now you mentioned Cerebral going through a bunch of investigations.
They I know they've toned it back done is still

(09:06):
a big player, but they're also finding it hard to
fill their prescriptions. Once people get their prescriptions, some pharmacies
aren't feeling the prescriptions if you've gone this route, if
you've gone this route through these telehealth companies, and there's
also a shortage of adder all in America. I did
not even know that one. Yeah, I think it's been
on and off for different reasons. I don't think we

(09:28):
can directly attribute that shortage to like telehealth companies prescribing
a lot of it, but um, you know, obviously that
plays into it. Uh. Yeah, when there was like some
reports about uh cerebral and done specifically, and questions over
are they over diagnosing? Are they over prescribing, which I
think both companies deny that they are. So let's skip

(09:49):
that out there. Uh, several major pharmacy trains just said
we're not on or we're not filling prescriptions written by
these companies. We have these concerns. So if you are
getting your prescriptions to these companies, all of a sudden,
you're showing up at like CBS or whatever and you
can't get your prescription filled and so you have to
find another place. Um, and then you know, and then

(10:10):
it's hard to find maybe out of all at all,
if there's a shortage that's affecting your area. So uh,
you know, obviously it's a little easier if the person
prescribing your or the company procribing your medication. Uh, you're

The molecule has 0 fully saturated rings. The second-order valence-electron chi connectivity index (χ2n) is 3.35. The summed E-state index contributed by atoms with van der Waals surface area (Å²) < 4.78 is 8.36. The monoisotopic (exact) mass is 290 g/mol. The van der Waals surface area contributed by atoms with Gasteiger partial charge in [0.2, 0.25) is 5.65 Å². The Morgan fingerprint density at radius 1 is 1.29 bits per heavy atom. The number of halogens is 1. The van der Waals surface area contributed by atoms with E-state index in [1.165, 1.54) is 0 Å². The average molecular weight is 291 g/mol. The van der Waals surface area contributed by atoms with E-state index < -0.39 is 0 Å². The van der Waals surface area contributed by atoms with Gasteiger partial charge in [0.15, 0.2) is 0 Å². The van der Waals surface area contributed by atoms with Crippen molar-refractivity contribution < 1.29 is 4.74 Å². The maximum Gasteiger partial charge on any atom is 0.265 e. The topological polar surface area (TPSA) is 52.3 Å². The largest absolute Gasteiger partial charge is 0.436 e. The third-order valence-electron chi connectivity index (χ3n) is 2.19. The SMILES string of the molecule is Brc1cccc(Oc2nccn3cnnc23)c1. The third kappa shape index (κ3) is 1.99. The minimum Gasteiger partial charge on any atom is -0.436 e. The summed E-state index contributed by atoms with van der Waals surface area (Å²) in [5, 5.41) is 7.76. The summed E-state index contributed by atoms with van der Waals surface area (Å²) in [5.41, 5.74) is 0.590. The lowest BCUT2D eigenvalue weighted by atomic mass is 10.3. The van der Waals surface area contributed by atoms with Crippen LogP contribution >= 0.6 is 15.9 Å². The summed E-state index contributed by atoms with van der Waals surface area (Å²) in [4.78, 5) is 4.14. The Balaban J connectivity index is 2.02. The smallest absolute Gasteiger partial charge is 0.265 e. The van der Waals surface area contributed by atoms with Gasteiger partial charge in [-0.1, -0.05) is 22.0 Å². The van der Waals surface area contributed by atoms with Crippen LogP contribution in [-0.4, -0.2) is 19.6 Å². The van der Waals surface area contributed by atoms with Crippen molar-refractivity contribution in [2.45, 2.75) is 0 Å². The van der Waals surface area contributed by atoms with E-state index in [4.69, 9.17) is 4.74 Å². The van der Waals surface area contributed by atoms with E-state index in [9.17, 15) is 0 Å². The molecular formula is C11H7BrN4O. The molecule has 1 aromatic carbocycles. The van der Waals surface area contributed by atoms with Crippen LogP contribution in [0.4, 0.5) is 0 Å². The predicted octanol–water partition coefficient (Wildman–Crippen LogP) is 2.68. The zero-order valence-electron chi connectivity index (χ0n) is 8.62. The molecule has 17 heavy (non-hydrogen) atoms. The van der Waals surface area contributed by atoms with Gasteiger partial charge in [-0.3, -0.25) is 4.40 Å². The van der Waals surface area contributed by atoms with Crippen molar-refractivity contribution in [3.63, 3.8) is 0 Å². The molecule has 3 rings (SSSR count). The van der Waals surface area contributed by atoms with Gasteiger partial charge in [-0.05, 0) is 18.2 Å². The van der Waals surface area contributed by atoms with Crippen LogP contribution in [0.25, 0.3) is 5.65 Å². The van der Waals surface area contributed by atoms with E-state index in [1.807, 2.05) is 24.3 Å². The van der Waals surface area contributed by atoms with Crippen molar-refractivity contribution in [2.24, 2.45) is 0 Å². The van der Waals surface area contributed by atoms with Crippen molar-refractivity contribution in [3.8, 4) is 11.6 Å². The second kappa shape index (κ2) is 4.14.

able to fill it wherever you want um, and that
might not be the case for these services. That's you know,
all of a sudden, there's a medication that you need,
that you expect to get and you're out of it

(10:31):
and you don't know when you'll be able to get
it again. That's really scary. Yeah, definitely, it's an interesting
intersection worth where we're at there. There's a lot of
promise with telehealth companies obviously, and you know, the the
ease of access is an important thing that we need
out there, but you know, you've got to make sure
you're getting that right diagnosis, you're not missing other things.
Uh and uh, you know, finding that misinformation is always

(10:51):
a hard thing to do on social media platforms. So interesting,
look for now at what's been going on. Sarah Morrison,
Senior reporter at RICO. Thank you very much for joining us.
Thank you. I'm Oscar Ramirez and this has been reopening America.
Don't forget the effort. Today's big news stories. You can
check me out on the Daily Dive podcast every mondy

(11:13):
through Friday, so follow us on I Heart Radio or